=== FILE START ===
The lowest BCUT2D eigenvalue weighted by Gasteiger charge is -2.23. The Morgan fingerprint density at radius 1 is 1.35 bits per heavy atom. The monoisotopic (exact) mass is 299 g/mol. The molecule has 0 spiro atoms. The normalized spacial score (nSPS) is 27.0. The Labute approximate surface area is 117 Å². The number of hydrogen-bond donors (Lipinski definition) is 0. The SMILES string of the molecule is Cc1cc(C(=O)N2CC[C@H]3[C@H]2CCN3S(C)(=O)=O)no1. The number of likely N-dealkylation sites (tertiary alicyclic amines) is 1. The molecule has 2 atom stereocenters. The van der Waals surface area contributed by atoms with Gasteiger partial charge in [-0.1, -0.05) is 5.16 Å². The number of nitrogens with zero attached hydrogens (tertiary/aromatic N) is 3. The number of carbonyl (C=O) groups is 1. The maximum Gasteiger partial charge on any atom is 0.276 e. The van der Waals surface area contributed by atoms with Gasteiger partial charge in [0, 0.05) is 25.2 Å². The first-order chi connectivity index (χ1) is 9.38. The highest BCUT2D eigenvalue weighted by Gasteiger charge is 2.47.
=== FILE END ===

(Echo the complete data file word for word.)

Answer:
The lowest BCUT2D eigenvalue weighted by Gasteiger charge is -2.23. The Morgan fingerprint density at radius 1 is 1.35 bits per heavy atom. The monoisotopic (exact) mass is 299 g/mol. The molecule has 0 spiro atoms. The normalized spacial score (nSPS) is 27.0. The Labute approximate surface area is 117 Å². The number of hydrogen-bond donors (Lipinski definition) is 0. The SMILES string of the molecule is Cc1cc(C(=O)N2CC[C@H]3[C@H]2CCN3S(C)(=O)=O)no1. The number of likely N-dealkylation sites (tertiary alicyclic amines) is 1. The molecule has 2 atom stereocenters. The van der Waals surface area contributed by atoms with Gasteiger partial charge in [-0.1, -0.05) is 5.16 Å². The number of nitrogens with zero attached hydrogens (tertiary/aromatic N) is 3. The number of carbonyl (C=O) groups is 1. The maximum Gasteiger partial charge on any atom is 0.276 e. The van der Waals surface area contributed by atoms with Gasteiger partial charge in [0, 0.05) is 25.2 Å². The first-order chi connectivity index (χ1) is 9.38. The highest BCUT2D eigenvalue weighted by Gasteiger charge is 2.47.